Journal Article

Satellite kinematics – II. The halo mass–luminosity relation of central galaxies in SDSS

Surhud More, Frank C. Van Den Bosch, Marcello Cacciato, H. J. Mo, Xiaohu Yang and Ran Li

in Monthly Notices of the Royal Astronomical Society

Published on behalf of The Royal Astronomical Society

Volume 392, issue 2, pages 801-816
Published in print January 2009 | ISSN: 0035-8711
Published online December 2008 | e-ISSN: 1365-2966 | DOI:
Satellite kinematics – II. The halo mass–luminosity relation of central galaxies in SDSS

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The kinematics of satellite galaxies reflect the masses of the extended dark matter haloes in which they orbit, and thus shed light on the mass–luminosity relation (MLR) of their corresponding central galaxies. In this paper, we select a large sample of centrals and satellites from the Sloan Digital Sky Survey and measure the kinematics (velocity dispersions) of the satellite galaxies as a function of the r-band luminosity of the central galaxies. Using the analytical framework presented in More, van den Bosch & Cacciato, we use these data to infer both the mean and the scatter of the MLR of central galaxies, carefully taking account of selection effects and biases introduced by the stacking procedure. As expected, brighter centrals on average reside in more massive haloes. In addition, we find that the scatter in halo masses for centrals of a given luminosity, σlog M, also increases with increasing luminosity. As we demonstrate, this is consistent with σlog L, which reflects the scatter in the conditional probability function P(Lc|M), being independent of halo mass. Our analysis of the satellite kinematics yields σlog L= 0.16 ± 0.04, in excellent agreement with constraints from clustering and group catalogues, and with predictions from a semi-analytical model of galaxy formation. We thus conclude that the amount of stochasticity in galaxy formation, which is characterized by σlog L, is well constrained, independent of halo mass and in a good agreement with current models of galaxy formation.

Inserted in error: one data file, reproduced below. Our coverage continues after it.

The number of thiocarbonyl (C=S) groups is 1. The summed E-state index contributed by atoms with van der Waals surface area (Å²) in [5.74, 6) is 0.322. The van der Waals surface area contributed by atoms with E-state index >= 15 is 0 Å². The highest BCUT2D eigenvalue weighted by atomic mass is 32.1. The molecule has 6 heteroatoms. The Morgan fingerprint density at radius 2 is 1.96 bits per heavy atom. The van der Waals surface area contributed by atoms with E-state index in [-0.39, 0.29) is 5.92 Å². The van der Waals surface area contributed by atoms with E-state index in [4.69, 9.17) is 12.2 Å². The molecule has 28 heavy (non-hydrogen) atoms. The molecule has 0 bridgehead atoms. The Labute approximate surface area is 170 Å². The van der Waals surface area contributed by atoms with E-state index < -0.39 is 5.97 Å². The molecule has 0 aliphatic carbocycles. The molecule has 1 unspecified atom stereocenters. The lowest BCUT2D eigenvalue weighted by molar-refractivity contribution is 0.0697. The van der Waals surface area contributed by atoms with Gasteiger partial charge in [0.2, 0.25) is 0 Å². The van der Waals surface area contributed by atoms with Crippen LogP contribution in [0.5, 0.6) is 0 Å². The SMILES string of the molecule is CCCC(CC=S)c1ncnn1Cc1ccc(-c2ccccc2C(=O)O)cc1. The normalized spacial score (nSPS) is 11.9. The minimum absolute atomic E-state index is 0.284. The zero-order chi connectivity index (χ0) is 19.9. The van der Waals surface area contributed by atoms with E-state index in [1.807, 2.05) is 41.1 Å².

Keywords: methods: statistical; galaxies: fundamental parameters; galaxies: haloes; galaxies: kinematics and dynamics; galaxies: structure; dark matter

Journal Article.  10902 words.  Illustrated.

Subjects: Astronomy and Astrophysics

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